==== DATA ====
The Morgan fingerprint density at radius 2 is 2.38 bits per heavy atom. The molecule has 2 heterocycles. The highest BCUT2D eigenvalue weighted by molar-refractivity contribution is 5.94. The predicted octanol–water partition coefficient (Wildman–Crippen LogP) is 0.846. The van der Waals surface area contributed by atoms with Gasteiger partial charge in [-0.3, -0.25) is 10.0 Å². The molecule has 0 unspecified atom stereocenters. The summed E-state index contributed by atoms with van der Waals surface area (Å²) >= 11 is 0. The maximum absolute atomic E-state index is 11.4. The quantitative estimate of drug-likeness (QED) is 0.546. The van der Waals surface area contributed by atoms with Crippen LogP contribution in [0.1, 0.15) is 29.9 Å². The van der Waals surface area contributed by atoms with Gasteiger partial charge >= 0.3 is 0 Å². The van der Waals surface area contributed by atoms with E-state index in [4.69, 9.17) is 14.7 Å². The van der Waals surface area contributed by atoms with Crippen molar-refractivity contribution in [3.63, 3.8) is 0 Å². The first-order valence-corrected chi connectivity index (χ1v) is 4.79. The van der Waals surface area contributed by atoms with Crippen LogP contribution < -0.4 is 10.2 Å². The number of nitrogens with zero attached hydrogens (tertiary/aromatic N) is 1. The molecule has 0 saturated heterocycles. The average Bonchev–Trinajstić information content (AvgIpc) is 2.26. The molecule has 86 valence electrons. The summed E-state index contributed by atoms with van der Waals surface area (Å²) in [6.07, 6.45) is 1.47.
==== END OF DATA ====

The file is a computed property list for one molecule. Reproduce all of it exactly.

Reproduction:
The Morgan fingerprint density at radius 2 is 2.38 bits per heavy atom. The molecule has 2 heterocycles. The highest BCUT2D eigenvalue weighted by molar-refractivity contribution is 5.94. The predicted octanol–water partition coefficient (Wildman–Crippen LogP) is 0.846. The van der Waals surface area contributed by atoms with Gasteiger partial charge in [-0.3, -0.25) is 10.0 Å². The molecule has 0 unspecified atom stereocenters. The summed E-state index contributed by atoms with van der Waals surface area (Å²) >= 11 is 0. The maximum absolute atomic E-state index is 11.4. The quantitative estimate of drug-likeness (QED) is 0.546. The van der Waals surface area contributed by atoms with Crippen LogP contribution in [0.1, 0.15) is 29.9 Å². The van der Waals surface area contributed by atoms with Gasteiger partial charge >= 0.3 is 0 Å². The van der Waals surface area contributed by atoms with E-state index in [4.69, 9.17) is 14.7 Å². The van der Waals surface area contributed by atoms with Crippen molar-refractivity contribution in [3.63, 3.8) is 0 Å². The first-order valence-corrected chi connectivity index (χ1v) is 4.79. The van der Waals surface area contributed by atoms with Crippen LogP contribution < -0.4 is 10.2 Å². The number of nitrogens with zero attached hydrogens (tertiary/aromatic N) is 1. The molecule has 0 saturated heterocycles. The average Bonchev–Trinajstić information content (AvgIpc) is 2.26. The molecule has 86 valence electrons. The summed E-state index contributed by atoms with van der Waals surface area (Å²) in [6.07, 6.45) is 1.47.